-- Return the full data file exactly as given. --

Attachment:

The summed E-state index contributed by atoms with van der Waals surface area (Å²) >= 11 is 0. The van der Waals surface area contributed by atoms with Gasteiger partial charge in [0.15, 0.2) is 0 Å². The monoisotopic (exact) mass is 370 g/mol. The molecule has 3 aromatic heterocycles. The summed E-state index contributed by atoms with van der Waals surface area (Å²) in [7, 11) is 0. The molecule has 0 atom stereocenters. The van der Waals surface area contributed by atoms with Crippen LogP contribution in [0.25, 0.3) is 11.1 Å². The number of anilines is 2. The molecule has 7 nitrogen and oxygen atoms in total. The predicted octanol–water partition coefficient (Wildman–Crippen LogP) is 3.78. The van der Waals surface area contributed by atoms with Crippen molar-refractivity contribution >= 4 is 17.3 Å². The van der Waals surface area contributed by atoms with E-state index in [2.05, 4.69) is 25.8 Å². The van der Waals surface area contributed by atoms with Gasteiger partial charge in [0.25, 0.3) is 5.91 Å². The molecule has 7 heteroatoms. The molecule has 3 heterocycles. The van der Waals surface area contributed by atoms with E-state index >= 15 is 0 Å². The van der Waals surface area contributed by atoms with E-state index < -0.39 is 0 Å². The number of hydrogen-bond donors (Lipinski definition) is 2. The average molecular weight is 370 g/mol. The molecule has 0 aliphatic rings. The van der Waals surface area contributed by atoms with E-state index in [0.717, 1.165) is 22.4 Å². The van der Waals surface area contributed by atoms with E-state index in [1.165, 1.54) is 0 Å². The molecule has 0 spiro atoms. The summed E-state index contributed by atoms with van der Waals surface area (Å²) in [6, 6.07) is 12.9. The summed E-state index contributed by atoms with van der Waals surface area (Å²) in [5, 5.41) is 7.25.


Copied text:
The summed E-state index contributed by atoms with van der Waals surface area (Å²) >= 11 is 0. The van der Waals surface area contributed by atoms with Gasteiger partial charge in [0.15, 0.2) is 0 Å². The monoisotopic (exact) mass is 370 g/mol. The molecule has 3 aromatic heterocycles. The summed E-state index contributed by atoms with van der Waals surface area (Å²) in [7, 11) is 0. The molecule has 0 atom stereocenters. The van der Waals surface area contributed by atoms with Crippen LogP contribution in [0.25, 0.3) is 11.1 Å². The number of anilines is 2. The molecule has 7 nitrogen and oxygen atoms in total. The predicted octanol–water partition coefficient (Wildman–Crippen LogP) is 3.78. The van der Waals surface area contributed by atoms with Crippen molar-refractivity contribution >= 4 is 17.3 Å². The van der Waals surface area contributed by atoms with E-state index in [2.05, 4.69) is 25.8 Å². The van der Waals surface area contributed by atoms with Gasteiger partial charge in [0.25, 0.3) is 5.91 Å². The molecule has 7 heteroatoms. The molecule has 3 heterocycles. The van der Waals surface area contributed by atoms with E-state index >= 15 is 0 Å². The van der Waals surface area contributed by atoms with E-state index < -0.39 is 0 Å². The number of hydrogen-bond donors (Lipinski definition) is 2. The average molecular weight is 370 g/mol. The molecule has 0 aliphatic rings. The van der Waals surface area contributed by atoms with E-state index in [0.717, 1.165) is 22.4 Å². The van der Waals surface area contributed by atoms with E-state index in [1.165, 1.54) is 0 Å². The molecule has 0 spiro atoms. The summed E-state index contributed by atoms with van der Waals surface area (Å²) in [6, 6.07) is 12.9. The summed E-state index contributed by atoms with van der Waals surface area (Å²) in [5, 5.41) is 7.25.